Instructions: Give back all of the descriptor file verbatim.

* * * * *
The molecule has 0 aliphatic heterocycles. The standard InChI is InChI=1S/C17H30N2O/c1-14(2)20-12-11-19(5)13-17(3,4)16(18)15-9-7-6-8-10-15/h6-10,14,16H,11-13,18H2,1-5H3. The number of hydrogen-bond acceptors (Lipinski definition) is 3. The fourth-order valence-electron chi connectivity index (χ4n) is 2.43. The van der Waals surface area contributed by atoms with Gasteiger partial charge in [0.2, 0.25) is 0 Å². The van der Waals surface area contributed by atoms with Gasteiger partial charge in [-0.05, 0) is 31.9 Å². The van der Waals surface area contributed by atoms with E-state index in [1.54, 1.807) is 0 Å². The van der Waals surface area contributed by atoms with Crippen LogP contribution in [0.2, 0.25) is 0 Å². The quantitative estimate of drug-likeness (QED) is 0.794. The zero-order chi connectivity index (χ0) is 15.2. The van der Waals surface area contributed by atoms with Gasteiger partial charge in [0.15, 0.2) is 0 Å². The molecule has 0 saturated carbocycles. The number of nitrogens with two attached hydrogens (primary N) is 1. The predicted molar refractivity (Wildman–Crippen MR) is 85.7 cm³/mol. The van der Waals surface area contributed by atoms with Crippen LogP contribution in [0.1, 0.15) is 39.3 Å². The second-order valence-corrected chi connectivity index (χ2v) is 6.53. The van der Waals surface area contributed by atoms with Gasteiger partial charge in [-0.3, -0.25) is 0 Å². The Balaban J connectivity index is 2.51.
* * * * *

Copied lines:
The molecule has 0 aliphatic heterocycles. The standard InChI is InChI=1S/C17H30N2O/c1-14(2)20-12-11-19(5)13-17(3,4)16(18)15-9-7-6-8-10-15/h6-10,14,16H,11-13,18H2,1-5H3. The number of hydrogen-bond acceptors (Lipinski definition) is 3. The fourth-order valence-electron chi connectivity index (χ4n) is 2.43. The van der Waals surface area contributed by atoms with Gasteiger partial charge in [0.2, 0.25) is 0 Å². The van der Waals surface area contributed by atoms with Gasteiger partial charge in [-0.05, 0) is 31.9 Å². The van der Waals surface area contributed by atoms with E-state index in [1.54, 1.807) is 0 Å². The van der Waals surface area contributed by atoms with Crippen LogP contribution in [0.2, 0.25) is 0 Å². The quantitative estimate of drug-likeness (QED) is 0.794. The zero-order chi connectivity index (χ0) is 15.2. The van der Waals surface area contributed by atoms with Gasteiger partial charge in [0.15, 0.2) is 0 Å². The molecule has 0 saturated carbocycles. The number of nitrogens with two attached hydrogens (primary N) is 1. The predicted molar refractivity (Wildman–Crippen MR) is 85.7 cm³/mol. The van der Waals surface area contributed by atoms with Crippen LogP contribution in [0.1, 0.15) is 39.3 Å². The second-order valence-corrected chi connectivity index (χ2v) is 6.53. The van der Waals surface area contributed by atoms with Gasteiger partial charge in [-0.3, -0.25) is 0 Å². The Balaban J connectivity index is 2.51.